Amanda Quinn - writer and tutor (Part One - Flash Fiction)


On the blog today, I’m delighted to have Amanda Quinn, a North East based freelance writer and tutor. I met Amanda when we both creating our new websites as part of New Writing North’s Digi Tech programme.

Amanda specialises in writing flash fiction, short stories and poetry and has had her work published by Shooter Literary Magazine, Open Pen Magazine, Ellipsis Zine, Butcher’s Dog, Papaya Press, and Spelk Fiction among others.

She is also a qualified adult education tutor and teaches creative writing for the Workers Educational Association and other organisations, and offers a mentoring service for adults and young people so they can make progress with their writing. She is, in her own words ‘passionate about the benefits of reading and writing for all.’

I’m gong to hand over to Amanda in a moment to talk about her work, but wanted to say that she has also, kindly, recommended a range of writing resources that she has found particularly useful. The ones connected with flash fiction are listed at the end of this piece. Please click on the links to take you to the relevant pages.

I’ll be posting Amanda’s recommendations for short story writers in the next blog post.

So … Amanda ….



Thanks, Hazel. I’ve been wondering why it is I’m particularly drawn to writing flash fiction. To begin with it was partly a practical decision. I started writing after my son was born so producing a paragraph felt manageable amidst all the playgroups, soft play and pram pushing. It also enabled me to get published at an early stage which gave me the confidence to keep writing. Having said that, I think I would have always been drawn to the form. I’m a naturally concise writer and enjoy seeing how little I can put on the page while still making sense. I’m interested in the gaps – what isn’t written or said – and how the reader has to bring their own assumptions and interpretations to produce a final story.


Flash fiction stories often rely on small details that hint at something bigger and I love anything like that in real life too – dedications in second hand books, overheard conversations, Facebook posts. I’m writing this in a coffee shop and the woman next to me has just told her friend, ‘We didn’t have sweetcorn when I was younger.’ I’m now completely distracted by what this means. Vanessa Gebbie has described flash fiction as being like seeing a darkened room lit up for a second and I think this is a brilliant way of explaining how these stories work (you can read more from Vanessa on writing flash fiction at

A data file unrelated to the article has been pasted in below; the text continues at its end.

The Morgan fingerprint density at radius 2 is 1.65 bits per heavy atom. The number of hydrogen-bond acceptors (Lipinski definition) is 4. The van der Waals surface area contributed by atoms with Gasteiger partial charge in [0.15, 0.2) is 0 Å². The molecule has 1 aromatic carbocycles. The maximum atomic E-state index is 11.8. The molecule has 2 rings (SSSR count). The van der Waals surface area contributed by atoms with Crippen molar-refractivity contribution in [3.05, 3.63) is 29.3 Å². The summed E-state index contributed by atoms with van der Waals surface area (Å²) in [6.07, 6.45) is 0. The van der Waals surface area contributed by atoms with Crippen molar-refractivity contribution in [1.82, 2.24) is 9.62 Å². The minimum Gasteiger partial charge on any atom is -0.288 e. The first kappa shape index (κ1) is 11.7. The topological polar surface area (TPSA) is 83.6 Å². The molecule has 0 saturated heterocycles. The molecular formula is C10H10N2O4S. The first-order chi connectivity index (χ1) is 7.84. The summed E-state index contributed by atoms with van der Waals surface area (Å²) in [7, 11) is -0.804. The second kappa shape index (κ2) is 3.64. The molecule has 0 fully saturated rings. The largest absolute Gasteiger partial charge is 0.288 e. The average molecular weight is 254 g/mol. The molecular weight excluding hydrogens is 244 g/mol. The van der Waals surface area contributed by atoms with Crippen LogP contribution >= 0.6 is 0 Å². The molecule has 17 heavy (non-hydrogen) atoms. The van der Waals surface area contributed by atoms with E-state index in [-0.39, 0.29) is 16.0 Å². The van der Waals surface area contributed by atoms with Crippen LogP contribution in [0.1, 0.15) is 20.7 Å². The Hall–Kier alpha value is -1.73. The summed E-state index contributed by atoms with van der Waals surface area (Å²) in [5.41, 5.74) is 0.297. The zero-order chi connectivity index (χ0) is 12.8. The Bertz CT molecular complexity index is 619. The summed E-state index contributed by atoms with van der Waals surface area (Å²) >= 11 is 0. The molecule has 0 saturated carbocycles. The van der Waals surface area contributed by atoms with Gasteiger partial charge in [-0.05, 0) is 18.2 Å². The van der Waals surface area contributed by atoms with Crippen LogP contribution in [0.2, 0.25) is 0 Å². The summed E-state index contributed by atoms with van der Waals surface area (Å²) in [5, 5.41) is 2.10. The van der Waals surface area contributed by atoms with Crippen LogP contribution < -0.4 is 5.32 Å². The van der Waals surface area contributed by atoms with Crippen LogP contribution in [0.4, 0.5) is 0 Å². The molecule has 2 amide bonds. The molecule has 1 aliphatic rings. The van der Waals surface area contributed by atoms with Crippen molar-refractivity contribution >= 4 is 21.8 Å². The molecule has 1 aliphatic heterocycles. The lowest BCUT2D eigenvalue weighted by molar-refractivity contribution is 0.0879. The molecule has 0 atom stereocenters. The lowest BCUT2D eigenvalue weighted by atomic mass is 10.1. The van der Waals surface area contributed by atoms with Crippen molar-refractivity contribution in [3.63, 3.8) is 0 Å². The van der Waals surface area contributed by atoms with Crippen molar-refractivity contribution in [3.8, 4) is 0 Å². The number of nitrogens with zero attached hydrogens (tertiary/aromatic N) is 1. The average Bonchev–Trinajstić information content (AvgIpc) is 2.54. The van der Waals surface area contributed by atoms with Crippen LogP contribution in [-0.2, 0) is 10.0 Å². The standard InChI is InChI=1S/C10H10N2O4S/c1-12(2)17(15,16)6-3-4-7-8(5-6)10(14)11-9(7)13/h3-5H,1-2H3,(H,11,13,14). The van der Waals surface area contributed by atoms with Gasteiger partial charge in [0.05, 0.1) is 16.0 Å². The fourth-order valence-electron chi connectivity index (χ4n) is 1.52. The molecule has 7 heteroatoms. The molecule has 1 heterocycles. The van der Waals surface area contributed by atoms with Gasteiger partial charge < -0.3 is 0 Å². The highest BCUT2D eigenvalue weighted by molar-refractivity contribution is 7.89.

I also like that anything feels possible in flash. Your only restriction is word limit and this forces you to investigate different ways of telling your story. I’ve read flashes with fewer words than their title or set out like board game instructions. Stories written backwards or as an internet search history. A good flash writer can do this without it feeling gimmicky. I also love stories with a more traditional structure. One of my favourites is ‘I am the Painter’s Daughter’ by Kit de Waal. It’s a beautifully written story which I often use when teaching as it illustrates how a short piece can still have room for the traditional elements of plot, character, conflict, resolution, etc. You can read it at 


There are lots of places to read and learn about flash fiction and I’ve shared some recommendations below. But, in brief, my tips are:

  1. Experiment with different ways of storytelling. When you have an idea write a list of 20 different ways of telling it – be bold and think about how to make an impact.
  2. See how little you can get away with. Edit ruthlessly and read back to see if it still makes sense. You can double check by getting someone to read it and comment only on whether they understood the meaning.
  3. Read flash fiction. There’s also an active and supportive flash fiction writing community online: follow writers on Twitter and get involved with events such as National Flash Fiction Day or the Flash Fiction Festival.


If you’d like to read and listen to some of Amanda’s prose and poetry, you can find it on her website here

And follow her on Twitter @amandaqwriter


Flash Fiction Resources

My favourite places to read and submit flash fiction include:  (they publish a 75-word story every day and it’s easy to submit your own stories)  (New Zealand National Flash Fiction Day)

Plus… it’s always helpful to read any of the winning entries in competitions such as



Further reading  (there are lots of resources on this site and it’s also worth looking at the #flashflood on their Twitter feed and their print anthologies which are pretty much a Who’s Who of current flash fiction writers)


The World in a Flash (How to Write Flash Fiction) by Calum Kerr

Sawn-off Tales by David Gaffney

The Rose Metal Press Field Guide to Writing Flash Fiction edited by Tara L Masih

Micro-Fiction: An Anthology of Fifty Really Short Stories, edited and introduced by Jerome Stern

Flash Fiction International: Very Short Stories From Around the World, by James Thomas, Robert Shapard and Christopher Merrill


Thanks, Amanda, see you back here next time for your recommendations that short story writers will find useful …

Mother of the Sea


There are a whole load of events, displays, projects and entertainments in Newcastle/Gateshead as part of the Great Exhibition of the North and I’ve tried to get to as many of them as I can. It’s been an exhilarating, entertaining and bold exploration of what the North means, what it has achieved and how it sees itself. And I’ve learned a hell of a lot, without feeling that I’ve been lectured to.

One particularly jaw-dropping piece of information reached my brain via a little green sign next to a brass microscope (on loan from the Science Museum Group) at the Great North Museum in Newcastle.

And yes, my photography is rubbish, but I’m putting the photo here anyway to prove it’s real. I’ve typed out the edited highlights below to save you from squinting too much …



” Kathleen Drew-Baker (1901-1957) Scientist, born Leigh, Lancashire. Studied Manchester University … known for her research on algae which led to a breakthrough in the commercial cultivation of edible seaweed. The Japanese call this Nori and use it to make sushi. Such was her impact, she is called Mother of the Sea in Japan and there is an annual festival in memory of her.’

How amazing is that? Mother of the Sea – I mean, kings and queens come and go, but Mother of the Sea …